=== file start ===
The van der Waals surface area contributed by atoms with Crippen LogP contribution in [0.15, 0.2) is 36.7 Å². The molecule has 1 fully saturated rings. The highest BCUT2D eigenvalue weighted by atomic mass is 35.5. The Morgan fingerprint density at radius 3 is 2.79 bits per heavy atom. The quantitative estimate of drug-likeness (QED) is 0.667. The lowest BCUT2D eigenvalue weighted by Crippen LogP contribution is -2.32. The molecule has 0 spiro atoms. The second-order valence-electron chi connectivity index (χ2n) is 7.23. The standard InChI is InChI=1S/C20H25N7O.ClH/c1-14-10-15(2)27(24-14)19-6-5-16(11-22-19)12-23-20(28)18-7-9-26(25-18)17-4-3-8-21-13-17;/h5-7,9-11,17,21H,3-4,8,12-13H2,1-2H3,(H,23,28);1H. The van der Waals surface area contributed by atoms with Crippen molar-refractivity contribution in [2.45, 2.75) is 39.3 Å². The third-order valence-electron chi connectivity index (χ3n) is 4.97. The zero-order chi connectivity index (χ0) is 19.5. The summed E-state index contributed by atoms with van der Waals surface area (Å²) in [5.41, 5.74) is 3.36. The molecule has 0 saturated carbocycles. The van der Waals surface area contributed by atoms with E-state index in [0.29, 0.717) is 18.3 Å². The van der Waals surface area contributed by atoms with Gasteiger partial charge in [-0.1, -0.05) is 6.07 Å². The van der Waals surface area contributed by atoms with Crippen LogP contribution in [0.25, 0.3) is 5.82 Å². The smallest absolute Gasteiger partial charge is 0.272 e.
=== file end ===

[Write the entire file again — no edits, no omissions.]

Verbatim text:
The van der Waals surface area contributed by atoms with Crippen LogP contribution in [0.15, 0.2) is 36.7 Å². The molecule has 1 fully saturated rings. The highest BCUT2D eigenvalue weighted by atomic mass is 35.5. The Morgan fingerprint density at radius 3 is 2.79 bits per heavy atom. The quantitative estimate of drug-likeness (QED) is 0.667. The lowest BCUT2D eigenvalue weighted by Crippen LogP contribution is -2.32. The molecule has 0 spiro atoms. The second-order valence-electron chi connectivity index (χ2n) is 7.23. The standard InChI is InChI=1S/C20H25N7O.ClH/c1-14-10-15(2)27(24-14)19-6-5-16(11-22-19)12-23-20(28)18-7-9-26(25-18)17-4-3-8-21-13-17;/h5-7,9-11,17,21H,3-4,8,12-13H2,1-2H3,(H,23,28);1H. The van der Waals surface area contributed by atoms with Crippen molar-refractivity contribution in [2.45, 2.75) is 39.3 Å². The third-order valence-electron chi connectivity index (χ3n) is 4.97. The zero-order chi connectivity index (χ0) is 19.5. The summed E-state index contributed by atoms with van der Waals surface area (Å²) in [5.41, 5.74) is 3.36. The molecule has 0 saturated carbocycles. The van der Waals surface area contributed by atoms with E-state index in [0.29, 0.717) is 18.3 Å². The van der Waals surface area contributed by atoms with Gasteiger partial charge in [-0.1, -0.05) is 6.07 Å². The van der Waals surface area contributed by atoms with Crippen LogP contribution in [0.25, 0.3) is 5.82 Å². The smallest absolute Gasteiger partial charge is 0.272 e.